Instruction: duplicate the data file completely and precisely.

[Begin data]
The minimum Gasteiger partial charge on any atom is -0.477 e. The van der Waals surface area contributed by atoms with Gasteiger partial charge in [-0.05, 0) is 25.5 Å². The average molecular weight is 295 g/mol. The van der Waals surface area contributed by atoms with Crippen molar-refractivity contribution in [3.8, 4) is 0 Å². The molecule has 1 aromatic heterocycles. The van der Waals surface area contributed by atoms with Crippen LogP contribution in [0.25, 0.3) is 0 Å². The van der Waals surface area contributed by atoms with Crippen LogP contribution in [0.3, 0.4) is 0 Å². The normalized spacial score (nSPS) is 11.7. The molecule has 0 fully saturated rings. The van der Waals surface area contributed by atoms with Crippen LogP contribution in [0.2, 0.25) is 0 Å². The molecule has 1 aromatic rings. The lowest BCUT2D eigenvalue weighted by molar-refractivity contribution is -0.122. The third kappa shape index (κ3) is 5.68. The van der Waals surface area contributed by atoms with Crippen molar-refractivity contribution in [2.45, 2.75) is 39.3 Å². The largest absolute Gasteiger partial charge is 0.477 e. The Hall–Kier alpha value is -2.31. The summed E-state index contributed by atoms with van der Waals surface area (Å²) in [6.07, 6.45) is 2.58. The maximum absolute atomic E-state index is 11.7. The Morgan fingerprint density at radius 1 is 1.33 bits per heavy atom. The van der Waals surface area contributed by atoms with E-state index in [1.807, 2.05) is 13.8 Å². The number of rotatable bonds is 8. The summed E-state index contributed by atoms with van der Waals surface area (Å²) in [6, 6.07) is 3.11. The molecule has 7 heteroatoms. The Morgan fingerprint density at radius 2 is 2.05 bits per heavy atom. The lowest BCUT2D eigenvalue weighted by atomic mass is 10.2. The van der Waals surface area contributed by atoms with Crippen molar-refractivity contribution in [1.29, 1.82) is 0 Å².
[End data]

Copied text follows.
The minimum Gasteiger partial charge on any atom is -0.477 e. The van der Waals surface area contributed by atoms with Gasteiger partial charge in [-0.05, 0) is 25.5 Å². The average molecular weight is 295 g/mol. The van der Waals surface area contributed by atoms with Crippen molar-refractivity contribution in [3.8, 4) is 0 Å². The molecule has 1 aromatic heterocycles. The van der Waals surface area contributed by atoms with Crippen LogP contribution in [0.25, 0.3) is 0 Å². The van der Waals surface area contributed by atoms with Crippen LogP contribution in [0.3, 0.4) is 0 Å². The normalized spacial score (nSPS) is 11.7. The molecule has 0 fully saturated rings. The van der Waals surface area contributed by atoms with Crippen LogP contribution in [0.2, 0.25) is 0 Å². The molecule has 1 aromatic rings. The lowest BCUT2D eigenvalue weighted by molar-refractivity contribution is -0.122. The third kappa shape index (κ3) is 5.68. The van der Waals surface area contributed by atoms with Crippen molar-refractivity contribution in [2.45, 2.75) is 39.3 Å². The largest absolute Gasteiger partial charge is 0.477 e. The Hall–Kier alpha value is -2.31. The summed E-state index contributed by atoms with van der Waals surface area (Å²) in [6.07, 6.45) is 2.58. The maximum absolute atomic E-state index is 11.7. The Morgan fingerprint density at radius 1 is 1.33 bits per heavy atom. The van der Waals surface area contributed by atoms with E-state index in [1.807, 2.05) is 13.8 Å². The number of rotatable bonds is 8. The summed E-state index contributed by atoms with van der Waals surface area (Å²) in [6, 6.07) is 3.11. The molecule has 7 heteroatoms. The Morgan fingerprint density at radius 2 is 2.05 bits per heavy atom. The lowest BCUT2D eigenvalue weighted by atomic mass is 10.2. The van der Waals surface area contributed by atoms with Crippen molar-refractivity contribution in [1.29, 1.82) is 0 Å².